A Scottish camp run by IBM is getting girls interested in science and technology, reports Frances Farrer
Each year global IT company IBM holds an annual event for 30 12 and 13-year-old girls from eight schools in the Inverclyde region of Scotland.
This week-long EXITE (EXploring Interests in Technology and Engineering) camp is part of an international scheme involving similar camps in Hampshire and at 30 other locations. All are free.
The main purpose is to encourage girls' interest in science, which tends to fade during the mid-teens. Inverclyde LEA adviser Margaret Robertson says pupils enjoy the camps and benefit from them. St Columba's high school in Gourock incorporates the camp and women in technology workshops into their skills for life and work programme, which is designed to enable students to make informed decisions for life and work.
At Greenock, the IBM campus and its 3,000-strong workforce so thoroughly occupy the Spango Valley as to almost make it a company town. There is even a dedicated railway station: the IBM Halt. More than 600 representatives work in the customer services sector, where 11 languages are spoken by the call centre staff, answering technical assistance questions for PC customers in 15 countries. Coverage is provided in 21 languages.
Visiting pupils are amazed by the scale. "I never knew there were so many jobs - or languages here," said one. "I thought it was just a big building that made computers," said another. They are fascinated by the quietness of the call centre, a huge room where, despite constant phoning, acoustics are designed so that you can practically hear a microchip fall.
Day one of the EXITE camp has the girls building robots from BBC kits and programming four simple actions. There are sessions on project development, software and creating web pages. The girls communicate with a camp in Dallas at the end of every Scottish day and the beginning of every Texan one.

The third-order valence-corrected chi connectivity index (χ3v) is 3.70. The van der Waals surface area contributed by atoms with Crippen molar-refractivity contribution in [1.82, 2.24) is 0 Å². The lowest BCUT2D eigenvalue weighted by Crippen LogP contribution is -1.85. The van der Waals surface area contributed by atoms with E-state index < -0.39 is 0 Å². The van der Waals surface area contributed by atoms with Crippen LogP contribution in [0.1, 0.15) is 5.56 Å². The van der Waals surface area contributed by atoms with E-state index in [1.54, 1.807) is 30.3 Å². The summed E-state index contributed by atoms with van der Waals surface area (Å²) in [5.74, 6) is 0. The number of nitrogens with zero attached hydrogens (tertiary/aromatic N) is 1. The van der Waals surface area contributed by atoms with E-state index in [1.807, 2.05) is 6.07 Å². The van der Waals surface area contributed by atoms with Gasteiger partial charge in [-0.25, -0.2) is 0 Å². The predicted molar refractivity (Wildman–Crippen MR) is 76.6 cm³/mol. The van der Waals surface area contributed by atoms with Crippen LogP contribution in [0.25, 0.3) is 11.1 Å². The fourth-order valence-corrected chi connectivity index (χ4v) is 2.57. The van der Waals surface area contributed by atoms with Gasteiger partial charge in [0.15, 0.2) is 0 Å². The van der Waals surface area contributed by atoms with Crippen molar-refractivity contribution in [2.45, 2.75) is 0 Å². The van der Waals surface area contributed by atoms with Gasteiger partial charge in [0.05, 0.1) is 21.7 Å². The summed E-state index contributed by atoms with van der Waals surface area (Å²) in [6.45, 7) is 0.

A day-long practical session explores the work of the call centre through scripted role play in which the girls must determine the nature of a customer complaint. IBM communication officer Selina Boustred emphasises both the opportunity for the girls "to see the people who work in the industry", and the continuity provided by the MentorPlace service, which offers a weekly email mentoring session for the year following the course.
Each session lasts an hour and girls who have attended the camp and classmates who have not can ask questions of the tutors.
The volunteer tutors enjoy themselves. Carla Mazzaccherini demonstrates ViaVoice, a voice recognition word processing program. She commands it to start by saying, "Wake Up!".
Hearing that punctuation is verbally commanded, a pupil asks: "What if the words 'full stop' are part of what you want it to write in words?" This elicits the principle of the circumnavigating command.
There are levels of interest, says Mazzaccherini. "For some girls, ViaVoice is just another software package, but some of them can see the potential, for example, that disabled customers are enabled by it. In a small group, one girl may be interested in technical possibilities, the others just want to know if it's a means to a job."
She offered to teach because "when I was at school, there was little encouragement for girls doing technology".
"We want more girls to take technical qualifications," says Boustred, "but we don't expect all who come on these camps to go into technical careers."
She says the interactive facilities, which can't be replicated at school, are especially useful.
The scope of the week expands every year; this year's was the first to move off the site, for a visit to the Glasgow Science Centre. The last day closed with a link to the Dallas EXITE camp.